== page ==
O Lord, open my lips, and my mouth will declare your praise. You do not delight in sacrifice, or I would bring it; you do not take pleasure in burnt offerings. The sacrifices of God are a broken spirit; a broken and contrite heart, O God, you will not despise.

(Psalm 51.8-12, 15-17)

What relief, what joy, to find in the words of the psalmist the answer to my cries! I am welcome before the God of heaven; I am called to be made clean, to be restored, to be lifted up. My brokenness and weakness, my inability to remember what I learn, or to put it into practice consistently, all is acceptable to God as a sacrifice.

Why? Because when I am broken and crying out to him, then I am fully relying on the finished work of my saviour, I am utterly without any pride or self-reliance, and am finally admitting that without God, I am helpless in my need..

In this world, the children of God will have trouble – Jesus promised as much – and the big question is what we do with it! Will we collapse under it, reject God and become bitter and alienated from him? Or will we seek to turn, and turn again towards him, begging for his strength, claiming the fulfillment of his promises to us – for his constant presence and enabling power, for his provision for our true needs? Even when I am on my knees, if I am crawling towards God, not away from him, then I am in the safest place and am assured that he is working for and in me.

Dear friends, let us encourage one another with the truth that we have been given; but let us also be gentle with one another as we limp together through the various trials with which God has entrusted us.

The words which I wrote so recently are ringing through my mind again….am I willing to thank God for trusting me with this long-term burden, thanking him for sustaining me thus far under it, thanking him for the ways it has driven me over and over again into his arms?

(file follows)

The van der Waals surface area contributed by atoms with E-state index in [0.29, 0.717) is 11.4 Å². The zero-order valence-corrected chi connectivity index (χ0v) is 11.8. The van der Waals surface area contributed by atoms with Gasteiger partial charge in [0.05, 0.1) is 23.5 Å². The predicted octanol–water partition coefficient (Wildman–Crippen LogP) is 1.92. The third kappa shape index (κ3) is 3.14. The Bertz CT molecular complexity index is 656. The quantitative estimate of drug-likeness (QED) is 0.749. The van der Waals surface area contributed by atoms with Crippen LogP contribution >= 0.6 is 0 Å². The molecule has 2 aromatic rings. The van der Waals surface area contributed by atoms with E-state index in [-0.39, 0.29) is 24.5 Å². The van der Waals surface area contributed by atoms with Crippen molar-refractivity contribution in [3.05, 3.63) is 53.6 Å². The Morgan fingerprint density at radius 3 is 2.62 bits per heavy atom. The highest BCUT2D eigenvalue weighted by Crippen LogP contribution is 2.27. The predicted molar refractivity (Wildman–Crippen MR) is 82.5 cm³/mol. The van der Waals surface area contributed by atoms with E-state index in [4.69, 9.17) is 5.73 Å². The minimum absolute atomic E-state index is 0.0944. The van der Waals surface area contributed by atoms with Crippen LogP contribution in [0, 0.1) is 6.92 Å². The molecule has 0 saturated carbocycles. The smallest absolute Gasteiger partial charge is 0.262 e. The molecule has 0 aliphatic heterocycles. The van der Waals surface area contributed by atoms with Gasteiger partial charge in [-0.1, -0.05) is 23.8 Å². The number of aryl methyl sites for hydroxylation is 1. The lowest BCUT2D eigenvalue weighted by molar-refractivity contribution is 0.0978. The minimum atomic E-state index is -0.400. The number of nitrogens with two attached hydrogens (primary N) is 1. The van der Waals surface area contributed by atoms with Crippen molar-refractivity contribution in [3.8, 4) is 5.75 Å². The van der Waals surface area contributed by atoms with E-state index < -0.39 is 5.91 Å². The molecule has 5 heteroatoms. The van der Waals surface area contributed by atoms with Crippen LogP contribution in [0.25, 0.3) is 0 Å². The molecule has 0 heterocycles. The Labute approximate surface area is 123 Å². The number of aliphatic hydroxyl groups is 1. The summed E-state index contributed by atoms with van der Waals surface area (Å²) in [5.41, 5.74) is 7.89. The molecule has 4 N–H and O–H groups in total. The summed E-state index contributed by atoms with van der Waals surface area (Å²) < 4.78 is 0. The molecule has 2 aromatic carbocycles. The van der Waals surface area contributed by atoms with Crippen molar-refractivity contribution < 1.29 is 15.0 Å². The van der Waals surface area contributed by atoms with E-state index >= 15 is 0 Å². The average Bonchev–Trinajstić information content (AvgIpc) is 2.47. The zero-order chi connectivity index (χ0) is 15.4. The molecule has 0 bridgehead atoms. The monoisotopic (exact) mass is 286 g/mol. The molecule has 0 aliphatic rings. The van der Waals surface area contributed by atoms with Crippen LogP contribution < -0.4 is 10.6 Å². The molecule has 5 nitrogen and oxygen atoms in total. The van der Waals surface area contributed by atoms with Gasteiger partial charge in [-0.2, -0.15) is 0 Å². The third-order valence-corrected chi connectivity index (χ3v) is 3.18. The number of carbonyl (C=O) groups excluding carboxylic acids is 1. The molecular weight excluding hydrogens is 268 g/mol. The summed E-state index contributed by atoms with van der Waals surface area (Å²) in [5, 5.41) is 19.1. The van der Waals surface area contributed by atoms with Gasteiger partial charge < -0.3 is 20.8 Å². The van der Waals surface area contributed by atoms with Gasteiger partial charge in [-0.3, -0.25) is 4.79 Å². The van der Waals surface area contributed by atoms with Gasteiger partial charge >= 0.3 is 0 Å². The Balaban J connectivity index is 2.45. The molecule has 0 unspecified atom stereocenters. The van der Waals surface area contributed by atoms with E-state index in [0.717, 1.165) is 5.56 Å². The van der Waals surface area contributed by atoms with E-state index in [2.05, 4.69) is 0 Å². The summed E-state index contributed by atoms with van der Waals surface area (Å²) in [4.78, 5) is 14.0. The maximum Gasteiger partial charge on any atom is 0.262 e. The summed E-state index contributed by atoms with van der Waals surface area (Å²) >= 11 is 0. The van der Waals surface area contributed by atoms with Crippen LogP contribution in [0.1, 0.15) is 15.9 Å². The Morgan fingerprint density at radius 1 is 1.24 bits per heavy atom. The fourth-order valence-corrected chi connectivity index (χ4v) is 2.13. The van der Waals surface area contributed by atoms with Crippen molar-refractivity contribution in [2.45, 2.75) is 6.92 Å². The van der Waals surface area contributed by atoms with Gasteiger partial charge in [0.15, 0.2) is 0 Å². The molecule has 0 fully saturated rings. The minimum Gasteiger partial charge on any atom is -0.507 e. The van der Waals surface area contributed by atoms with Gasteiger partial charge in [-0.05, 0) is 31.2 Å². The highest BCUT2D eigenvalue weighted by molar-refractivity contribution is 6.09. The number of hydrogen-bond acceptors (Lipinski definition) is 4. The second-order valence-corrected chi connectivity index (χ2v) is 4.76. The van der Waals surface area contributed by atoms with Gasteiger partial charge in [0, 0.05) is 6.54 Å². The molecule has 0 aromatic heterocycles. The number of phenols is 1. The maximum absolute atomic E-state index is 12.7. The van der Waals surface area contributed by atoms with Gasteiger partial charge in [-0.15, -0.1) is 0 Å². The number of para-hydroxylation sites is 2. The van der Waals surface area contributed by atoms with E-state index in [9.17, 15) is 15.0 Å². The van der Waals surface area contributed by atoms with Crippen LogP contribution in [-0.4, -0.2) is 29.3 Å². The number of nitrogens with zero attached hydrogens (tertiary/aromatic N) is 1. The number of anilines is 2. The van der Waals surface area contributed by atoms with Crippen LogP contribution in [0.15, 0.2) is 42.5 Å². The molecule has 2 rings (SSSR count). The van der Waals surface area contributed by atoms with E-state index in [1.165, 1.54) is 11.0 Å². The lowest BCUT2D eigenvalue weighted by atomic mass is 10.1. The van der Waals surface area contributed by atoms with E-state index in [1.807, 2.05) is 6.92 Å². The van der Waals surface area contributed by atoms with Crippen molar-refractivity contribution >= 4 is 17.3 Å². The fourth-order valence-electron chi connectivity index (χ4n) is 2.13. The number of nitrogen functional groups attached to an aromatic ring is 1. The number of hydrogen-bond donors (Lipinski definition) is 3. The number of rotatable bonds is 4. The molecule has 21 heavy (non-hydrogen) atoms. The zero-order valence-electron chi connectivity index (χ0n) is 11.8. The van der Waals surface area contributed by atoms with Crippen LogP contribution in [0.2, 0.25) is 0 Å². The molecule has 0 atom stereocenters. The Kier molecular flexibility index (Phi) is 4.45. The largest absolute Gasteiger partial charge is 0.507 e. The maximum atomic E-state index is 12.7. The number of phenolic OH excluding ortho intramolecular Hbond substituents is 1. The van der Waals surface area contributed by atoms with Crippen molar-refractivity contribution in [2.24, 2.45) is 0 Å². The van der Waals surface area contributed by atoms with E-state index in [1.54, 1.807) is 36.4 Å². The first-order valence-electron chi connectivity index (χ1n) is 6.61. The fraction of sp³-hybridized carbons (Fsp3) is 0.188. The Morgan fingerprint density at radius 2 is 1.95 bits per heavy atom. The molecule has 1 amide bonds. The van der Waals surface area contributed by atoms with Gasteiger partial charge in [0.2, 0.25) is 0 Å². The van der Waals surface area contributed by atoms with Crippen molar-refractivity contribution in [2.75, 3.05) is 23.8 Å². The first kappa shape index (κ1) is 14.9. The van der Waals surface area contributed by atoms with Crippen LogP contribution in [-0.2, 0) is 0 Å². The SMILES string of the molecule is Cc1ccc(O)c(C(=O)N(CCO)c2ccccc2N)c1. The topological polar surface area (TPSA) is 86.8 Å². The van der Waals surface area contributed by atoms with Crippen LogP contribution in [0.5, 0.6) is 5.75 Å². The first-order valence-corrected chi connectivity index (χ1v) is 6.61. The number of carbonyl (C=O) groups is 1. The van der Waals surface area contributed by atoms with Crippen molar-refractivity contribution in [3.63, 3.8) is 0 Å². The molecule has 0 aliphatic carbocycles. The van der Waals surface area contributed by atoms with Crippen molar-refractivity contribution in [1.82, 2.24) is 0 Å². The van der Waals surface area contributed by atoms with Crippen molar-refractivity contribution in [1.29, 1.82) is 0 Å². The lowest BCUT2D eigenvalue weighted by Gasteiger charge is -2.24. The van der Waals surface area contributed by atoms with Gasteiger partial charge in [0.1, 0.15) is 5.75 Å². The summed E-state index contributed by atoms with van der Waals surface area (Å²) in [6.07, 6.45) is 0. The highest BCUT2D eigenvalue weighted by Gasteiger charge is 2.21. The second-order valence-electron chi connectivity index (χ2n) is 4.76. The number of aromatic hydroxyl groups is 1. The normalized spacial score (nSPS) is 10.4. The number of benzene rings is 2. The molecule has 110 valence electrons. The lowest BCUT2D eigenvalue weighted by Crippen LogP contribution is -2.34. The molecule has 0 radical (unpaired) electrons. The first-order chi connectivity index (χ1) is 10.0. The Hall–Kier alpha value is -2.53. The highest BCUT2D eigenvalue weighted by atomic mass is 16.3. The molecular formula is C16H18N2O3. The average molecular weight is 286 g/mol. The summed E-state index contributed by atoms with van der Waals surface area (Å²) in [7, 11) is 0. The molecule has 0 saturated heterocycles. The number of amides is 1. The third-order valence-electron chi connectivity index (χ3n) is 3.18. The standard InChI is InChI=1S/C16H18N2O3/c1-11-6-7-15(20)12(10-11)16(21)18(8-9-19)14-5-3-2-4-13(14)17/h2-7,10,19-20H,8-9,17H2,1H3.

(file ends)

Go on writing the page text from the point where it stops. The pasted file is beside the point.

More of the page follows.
God grant me the ability to say “Yes, yes Lord, I thank you. I believe that you are working this out for my blessing and the blessing of your church, and the glory of your name…I believe, Lord help my unbelief!”

Spelling it out..

When I am afraid, I will trust in you. In God, whose word I praise, in God I trust; I will not be afraid. What can mortal man do to me?………..Record my lament; list my tears on your scroll – are they not in your record? I am under vows to you, O God; I will present my thank-offerings to you. For you have delivered me from death and my feet from stumbling, that I may walk before God in the light of life.

(Psalm 56. 3,4,8,12&13)

Have mercy on me, O God, have mercy on me, for in you my soul takes refuge. I will take refuge in the shadow of your wings until the disaster has passed. I cry out to God most high, to God, who fulfills his purpose for me. He sends from heaven and saves me…God sends his love and his faithfulness…My heart is steadfast, O God, my heart is steadfast; I will sing and make music….I will praise you, O Lord, among the nations; I will sing of you among the peoples. For great is your love, reaching to the heavens; your faithfulness reaches to the skies. Be exalted, O God, above the heavens; let your glory be over all the earth.

(Psalm 57.2,3,7-10)

Turn to God, look up from your clenched hands, look up through your tears;

Reach out in faith, confess your lack of resources, that you might receive from him.

Understand that even in this trial, you are in his care, in his love, in his heart;

Submit willingly to the trial, and seek to lean hard and learn of him in it, and

Then make your sacrifice of praise and thanksgiving, to God most high…

 

I have been freshly convicted recently about the way in which so often my praise of God is purely thankful – not that this is inappropriate, we ought indeed to be filled with gratitude for all that we have and are receiving, and will receive! But the response of mature faith to the revelation of God – in creation and most especially in his word and in Christ the incarnate word – should also be adoration..

By this I mean that I need to move on from thanking God for his gifts, to worshiping and praising him for simply who he is.

I have fond memories of attending a weekly prayer meeting while a student, where the first 15 or 20 minutes of prayer were purely adoration and thanksgiving, celebrating God’s character and all his goodness. It was an excellent discipline, focusing our minds on God, lifting our eyes from our own preoccupations to the eternal realities, and keeping the “shopping list” of intercessory prayer in its rightful place.. But even the great prayer warriors assembled in that room often found it easier to express gratitude than simply to praise!